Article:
5. Kormorany - La Musica Teatrale
At a sprawling 4+ hours (5 discs) long, Kormorany have produced a recording of staggering ambition. What's far more remarkable than the album's length however, is that Kormorany manage to keep your attention. They never needlessly indulge; every segment is carefully placed and equally jaw-dropping in its subtle, mulling rollover of ideas and flourishes of sound from a creaky backdrop. Instrumental variety creeps and twists throughout the entire affair, aiding a cycle through genres (generally hinged on a pleasant blend of post rock and jazz) that seems far more easy and natural than it should be. It's not until the 'okay, it's time for a quick break' 3rd disc that you'll likely begin to grow bored, but one relatively bland disc out of five is certainly nothing to scoff at.
4. James Blackshaw - The Glass Bead Game
The Glass Bead Game is quite possibly the most beautiful album of the year. Blackshaw employs a tastefully and methodically unleashed barrage of tumbling, frothing piano; stop-you-in-your-tracks melodies; and of course, his signature acoustic guitar, which finds it's place so naturally amongst a forest of orchestral arrangements, you'll forget to be impressed at the skill involved.
3. Mew - No More Stories
This album is truly, as cheesy at sounds, a musical journey. Mew is here to lead you by the hand through a musical landscape featuring a wider variety of moods and textures than they’ve ever explored, melodic crescendos that only Mew could have reached (well… maybe Sigur Ros), and a generally otherworldly aesthetic that will be ringing in your ears and bringing out the swooning little girl in you for months to come. Mew boldly continue on with their mission of delivering transcendent melodies and extraterrestrial riffs, determined to make as many fall in love as will give their music a chance.
2. The Flaming Lips - Embryonic
The Flaming Lips are done fucking around, which means we finally get to hear them fuck around. Like a star quarterback in the clutch, Coyne & Co. seem to have instantaneously forgotten any past missteps and are now hellbent on delivering, no matter the risk. These tracks are raw, driving and frantic, the sort of thing you imagine a young group passionately running through in their basement while on acid and pissed. Combine this new found youthfulness with the skill and experience of The Flaming Lips, and you have a very special batch of demos that no other indie mainstay would likely dare to call a new LP. It's equal parts off-putting and intriguing, but most of all it's a gust of fresh air for not a only a band who seemed to be running the creative well dry, but for a music scene needy of true risk takers.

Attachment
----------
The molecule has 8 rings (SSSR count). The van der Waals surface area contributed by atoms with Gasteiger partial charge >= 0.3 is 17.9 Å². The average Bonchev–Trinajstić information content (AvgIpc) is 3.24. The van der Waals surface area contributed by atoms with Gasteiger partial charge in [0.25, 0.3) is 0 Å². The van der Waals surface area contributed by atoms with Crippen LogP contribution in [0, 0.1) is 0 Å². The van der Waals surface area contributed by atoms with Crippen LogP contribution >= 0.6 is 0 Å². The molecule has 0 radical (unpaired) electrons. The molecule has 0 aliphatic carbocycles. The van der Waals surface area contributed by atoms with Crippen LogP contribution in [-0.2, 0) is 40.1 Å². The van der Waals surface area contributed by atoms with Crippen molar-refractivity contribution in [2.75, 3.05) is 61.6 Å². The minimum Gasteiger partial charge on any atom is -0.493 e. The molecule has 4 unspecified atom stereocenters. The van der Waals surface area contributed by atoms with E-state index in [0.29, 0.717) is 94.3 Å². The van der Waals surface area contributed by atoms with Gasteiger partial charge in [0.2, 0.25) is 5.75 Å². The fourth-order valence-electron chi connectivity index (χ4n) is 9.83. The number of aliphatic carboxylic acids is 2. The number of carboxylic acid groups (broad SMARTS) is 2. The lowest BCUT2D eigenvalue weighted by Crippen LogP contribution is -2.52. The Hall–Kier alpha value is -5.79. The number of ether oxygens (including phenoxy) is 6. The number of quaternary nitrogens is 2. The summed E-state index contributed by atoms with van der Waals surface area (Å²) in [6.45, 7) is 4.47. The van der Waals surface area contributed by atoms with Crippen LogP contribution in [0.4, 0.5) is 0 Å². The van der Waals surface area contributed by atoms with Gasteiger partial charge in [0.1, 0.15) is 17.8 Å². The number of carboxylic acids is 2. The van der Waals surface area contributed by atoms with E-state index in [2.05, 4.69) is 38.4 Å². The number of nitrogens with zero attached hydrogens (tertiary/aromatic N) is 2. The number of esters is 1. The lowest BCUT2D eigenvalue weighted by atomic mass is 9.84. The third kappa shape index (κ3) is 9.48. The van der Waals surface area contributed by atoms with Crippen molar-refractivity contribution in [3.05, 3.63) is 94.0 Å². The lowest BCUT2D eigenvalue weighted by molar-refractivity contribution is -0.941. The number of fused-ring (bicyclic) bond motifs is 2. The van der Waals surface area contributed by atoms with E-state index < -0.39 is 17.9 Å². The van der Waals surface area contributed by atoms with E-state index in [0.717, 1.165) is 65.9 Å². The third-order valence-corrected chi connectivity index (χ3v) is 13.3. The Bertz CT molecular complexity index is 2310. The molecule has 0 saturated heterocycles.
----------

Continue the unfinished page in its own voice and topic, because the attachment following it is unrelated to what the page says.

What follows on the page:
1. Animal Collective - Merriweather Post Pavilion
Merriweather Post Pavillion should appeal to anyone with an appetite for exquisitely harmonized melodies, surreal arrangements, and general weirdness. No, cross that, “appeal to” isn’t the right phrase. Replace that with dazzle, astound and/or mesmerize, and you’re getting somewhat closer. Animal Collective continue to refine their skills, reaching astounding heights of melodic beauty, endearing quirkiness and gushing production. It’s rare that I can’t wait to get back to my room to listen to a song; it generally only happens once or twice a year, if that, that music genuinely excites me. Merriweather Post Pavillion is not only one of those times, but for this reviewer, it is an idealized vision of enthusiasm come true. Merriweather Post Pavillion is not just Animal Collective’s masterpiece, it's a masterpiece of modern music.